With bold plans to travel South for the Cape Met later this month, World Sports Betting-sponsored Randjesfontein trainer Fanie Bronkhorst made a sparkling start to his new career when he saddled the gutsy mare Running Brave to win the R125 000 Gr3 London News Stakes at Turffontein on Saturday – a race run annually in honour of a chestnut champion whose victory in Hong Kong’s Gr1 Queen Elizabeth 11 Stakes in 1997 opened the international doors for SA racing in the post-political era.
Bronkhorst, who only took out his owner-trainer licence recently and saddled his first runner on 5 December, celebrated a sensational first winner on Saturday when the recent WSB Gauteng Summer Cup runner-up powered home under Muzi Yeni as a 2-1 favourite to withstand a dogged challenge from the improving Expressfromtheus and win by three quarters of a length in a time of 109,99 secs.
Bred by Summerhill Stud, the big-hearted Running Brave is a daughter of The Fort Stud’s Brave Tin Soldier (Storm Cat) out of the Jet Master mare Movingandgrooving and cost just R30 000 off the National 2yo Sale. She has won 8 races with 12 places from 30 starts for stakes of R1 700 274.
Fanie clearly fancied Running Brave’s chances in the WSB Summer Cup.
“After a shaky start, her prep all came together in the final two weeks and being beaten by champion Summer Pudding, with the rest well behind, was no mean feat!” says the proud 38 year old as he looks ahead to a possible bid on the Cape Met.
Hollywoodbets have the Brave Tin Soldier mare listed at 20-1 in their Cape Met ante-post.
“We plan to travel ten days before the race with Choice Carriers,” adds Fanie as he concedes that the long Kenilworth summer straight is not ideal for his talented flagbearer.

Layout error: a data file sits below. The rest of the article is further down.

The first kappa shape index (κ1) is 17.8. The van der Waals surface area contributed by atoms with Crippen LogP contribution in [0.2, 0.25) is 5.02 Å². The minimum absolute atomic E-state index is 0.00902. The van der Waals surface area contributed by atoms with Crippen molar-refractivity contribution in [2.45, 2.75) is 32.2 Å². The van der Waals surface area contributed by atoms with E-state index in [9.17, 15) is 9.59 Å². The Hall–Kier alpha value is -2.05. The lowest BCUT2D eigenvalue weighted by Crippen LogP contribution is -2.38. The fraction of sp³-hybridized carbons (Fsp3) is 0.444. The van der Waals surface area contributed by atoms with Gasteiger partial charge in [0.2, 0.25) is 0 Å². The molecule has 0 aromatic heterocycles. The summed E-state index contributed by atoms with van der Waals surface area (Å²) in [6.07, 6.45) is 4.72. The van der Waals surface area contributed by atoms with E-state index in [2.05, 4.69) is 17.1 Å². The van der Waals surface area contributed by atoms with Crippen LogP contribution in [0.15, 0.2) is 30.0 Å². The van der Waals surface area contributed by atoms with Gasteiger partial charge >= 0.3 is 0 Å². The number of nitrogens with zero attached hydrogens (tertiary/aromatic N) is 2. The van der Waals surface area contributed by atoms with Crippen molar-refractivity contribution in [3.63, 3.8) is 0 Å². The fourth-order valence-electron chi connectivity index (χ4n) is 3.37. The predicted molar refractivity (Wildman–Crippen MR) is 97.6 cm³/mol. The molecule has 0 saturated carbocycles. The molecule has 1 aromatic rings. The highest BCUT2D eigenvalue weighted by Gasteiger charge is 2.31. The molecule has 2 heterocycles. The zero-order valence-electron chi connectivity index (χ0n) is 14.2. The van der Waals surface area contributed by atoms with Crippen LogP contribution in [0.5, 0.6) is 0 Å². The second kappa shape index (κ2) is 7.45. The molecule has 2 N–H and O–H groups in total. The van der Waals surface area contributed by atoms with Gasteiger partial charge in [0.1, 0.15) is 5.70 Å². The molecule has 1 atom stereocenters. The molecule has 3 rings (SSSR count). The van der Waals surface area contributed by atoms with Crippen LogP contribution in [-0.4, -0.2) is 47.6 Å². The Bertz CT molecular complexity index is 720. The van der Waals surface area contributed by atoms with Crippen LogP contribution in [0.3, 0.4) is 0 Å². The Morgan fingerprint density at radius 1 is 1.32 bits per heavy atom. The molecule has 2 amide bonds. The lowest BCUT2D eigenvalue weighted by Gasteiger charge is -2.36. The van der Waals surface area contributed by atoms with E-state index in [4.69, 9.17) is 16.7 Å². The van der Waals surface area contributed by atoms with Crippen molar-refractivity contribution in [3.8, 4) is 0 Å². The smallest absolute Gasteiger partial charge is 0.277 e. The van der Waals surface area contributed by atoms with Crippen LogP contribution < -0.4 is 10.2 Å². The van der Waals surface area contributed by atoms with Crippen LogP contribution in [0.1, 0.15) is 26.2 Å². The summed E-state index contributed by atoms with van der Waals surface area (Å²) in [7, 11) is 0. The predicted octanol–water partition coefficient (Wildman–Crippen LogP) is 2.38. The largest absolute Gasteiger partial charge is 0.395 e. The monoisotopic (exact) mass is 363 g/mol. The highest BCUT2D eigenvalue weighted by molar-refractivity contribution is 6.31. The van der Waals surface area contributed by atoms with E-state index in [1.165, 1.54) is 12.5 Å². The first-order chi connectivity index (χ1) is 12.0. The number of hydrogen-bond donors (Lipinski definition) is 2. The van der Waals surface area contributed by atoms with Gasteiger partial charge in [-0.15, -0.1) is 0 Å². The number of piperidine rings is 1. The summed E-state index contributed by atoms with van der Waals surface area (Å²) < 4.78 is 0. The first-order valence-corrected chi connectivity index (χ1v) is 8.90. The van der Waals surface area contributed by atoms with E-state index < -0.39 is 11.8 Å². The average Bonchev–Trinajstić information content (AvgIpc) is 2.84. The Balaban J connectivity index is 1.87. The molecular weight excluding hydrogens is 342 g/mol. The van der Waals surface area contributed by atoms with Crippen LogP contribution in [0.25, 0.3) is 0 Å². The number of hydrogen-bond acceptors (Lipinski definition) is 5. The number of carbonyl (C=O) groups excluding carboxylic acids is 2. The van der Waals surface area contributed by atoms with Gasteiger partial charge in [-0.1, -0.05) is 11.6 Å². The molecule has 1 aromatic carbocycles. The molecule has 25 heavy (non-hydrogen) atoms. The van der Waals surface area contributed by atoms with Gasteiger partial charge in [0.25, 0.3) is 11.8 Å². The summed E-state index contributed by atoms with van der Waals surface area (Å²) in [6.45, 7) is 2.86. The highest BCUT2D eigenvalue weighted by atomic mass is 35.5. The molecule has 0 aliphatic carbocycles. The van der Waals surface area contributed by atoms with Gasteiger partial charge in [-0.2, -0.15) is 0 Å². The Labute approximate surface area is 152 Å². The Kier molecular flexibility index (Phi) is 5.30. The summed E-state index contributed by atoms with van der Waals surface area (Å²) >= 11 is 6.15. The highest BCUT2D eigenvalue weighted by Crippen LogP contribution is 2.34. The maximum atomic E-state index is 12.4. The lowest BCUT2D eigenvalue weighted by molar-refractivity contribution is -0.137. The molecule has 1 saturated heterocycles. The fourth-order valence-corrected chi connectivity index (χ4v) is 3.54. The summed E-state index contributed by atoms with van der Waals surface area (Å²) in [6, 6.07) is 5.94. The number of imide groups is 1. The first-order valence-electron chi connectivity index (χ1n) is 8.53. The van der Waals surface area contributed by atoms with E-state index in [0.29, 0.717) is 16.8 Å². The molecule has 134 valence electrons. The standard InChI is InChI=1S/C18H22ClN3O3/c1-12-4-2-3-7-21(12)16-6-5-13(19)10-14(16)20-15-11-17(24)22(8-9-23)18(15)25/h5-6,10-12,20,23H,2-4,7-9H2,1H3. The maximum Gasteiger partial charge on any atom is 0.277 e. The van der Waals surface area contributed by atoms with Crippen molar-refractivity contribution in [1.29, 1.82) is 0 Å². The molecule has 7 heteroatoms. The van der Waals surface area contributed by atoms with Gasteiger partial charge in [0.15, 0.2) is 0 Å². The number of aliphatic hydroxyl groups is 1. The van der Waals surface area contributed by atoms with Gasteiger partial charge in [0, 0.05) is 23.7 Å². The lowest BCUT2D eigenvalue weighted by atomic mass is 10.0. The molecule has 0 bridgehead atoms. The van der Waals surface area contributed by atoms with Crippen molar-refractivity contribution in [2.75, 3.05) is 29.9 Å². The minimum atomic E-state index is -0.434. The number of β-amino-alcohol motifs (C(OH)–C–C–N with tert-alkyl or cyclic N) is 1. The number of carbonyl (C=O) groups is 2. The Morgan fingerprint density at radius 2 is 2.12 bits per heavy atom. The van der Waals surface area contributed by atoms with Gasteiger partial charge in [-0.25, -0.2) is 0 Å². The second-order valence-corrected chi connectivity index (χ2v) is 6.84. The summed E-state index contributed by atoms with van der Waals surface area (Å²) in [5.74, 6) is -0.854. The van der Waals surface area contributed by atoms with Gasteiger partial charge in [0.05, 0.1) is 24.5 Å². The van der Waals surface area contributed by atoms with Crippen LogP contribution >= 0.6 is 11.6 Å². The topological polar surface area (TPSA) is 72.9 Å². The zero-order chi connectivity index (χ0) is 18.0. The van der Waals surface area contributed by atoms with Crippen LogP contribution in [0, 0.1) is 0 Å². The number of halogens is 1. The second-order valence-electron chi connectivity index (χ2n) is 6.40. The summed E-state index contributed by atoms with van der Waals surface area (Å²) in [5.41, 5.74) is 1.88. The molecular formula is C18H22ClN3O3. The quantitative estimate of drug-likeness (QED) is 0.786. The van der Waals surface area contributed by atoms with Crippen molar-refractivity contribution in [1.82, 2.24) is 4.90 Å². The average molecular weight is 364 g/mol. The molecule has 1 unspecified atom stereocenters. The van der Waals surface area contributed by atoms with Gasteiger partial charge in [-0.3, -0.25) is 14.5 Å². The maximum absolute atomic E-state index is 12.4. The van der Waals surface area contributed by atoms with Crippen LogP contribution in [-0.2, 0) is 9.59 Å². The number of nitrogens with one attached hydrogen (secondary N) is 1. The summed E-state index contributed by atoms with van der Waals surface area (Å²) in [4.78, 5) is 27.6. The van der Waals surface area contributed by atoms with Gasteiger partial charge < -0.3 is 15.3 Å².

“But on the flipside, the left-handed turn will help her to settle better I believe,” he says positively, confirming Muzi Yeni will ride – ‘if he can travel’.
In terms of the current jockey travel protocols, Yeni, who with his trainer has acknowledged that Running Brave is no easy ride, rode at the Vaal on Tuesday, so is currently technically out of the Met candidate jockey pool.
It’s funny how things work in racing. Paul Matchett, who has mentored Fanie for the past 30 months, also enjoyed a great day at the office on Saturday and the duo were able to pose for a rare special moment student-teacher pic with their loads of silverware. Matchett’s star 3yo filly War Of Athena won the Gr3 Three Troikas Stakes earlier in the day.
A man whose current stature belies his early dreams of becoming a jockey, Fanie Bronkhorst grew up in a racing family in Kathu, the iron-ore capital of the Northern Cape Province.
“My family were all involved in racing and my father and grandfather owned horses that raced in Kimberley and Bloemfontein. And just after finishing school in the year 2000 I worked with the late Peter Miller for a year as a stable employee. I originally wanted to be a jockey, but grew too big, and have wanted to train since a young age.”
The competitive Fanie was also a promising talent on the rugby fields – turning out for Tukkies as a centre and fullback before injuries put paid to that passion.
He then drifted away from racing for a while as his company Sonador Building Projects took up his time after its founding in 2006. A great stress-antidote for the modern business word, he continued to pursue his love for horses, training and riding endurance horses – a discipline in which he holds Springbok colours.
While he has made a storming start, Fanie is restricted to an owner-trainer licence until the end of this season. That means he can only train his own horses.
He currently has one barn at Randjesfontein, where he houses his 25 charges.
“Only six of the 25 are older horses, so I will be taking things slowly. When I can open my doors to outside owners at end July, I hope to expand. There is only one way to run a racing stable, and that is on a business basis. I have been very fortunate to have learnt from the best in the game!” he smiles.
Away from racing, family man Fanie is married to Dezrè. They have two children in Kayla (9) and Reghardt (7).
Let’s hope we get to see the perpetual motion machine Running Brave taking on the big guns in the Cape Met on 30 January. In this age, horseracing desperately needs more fairytales!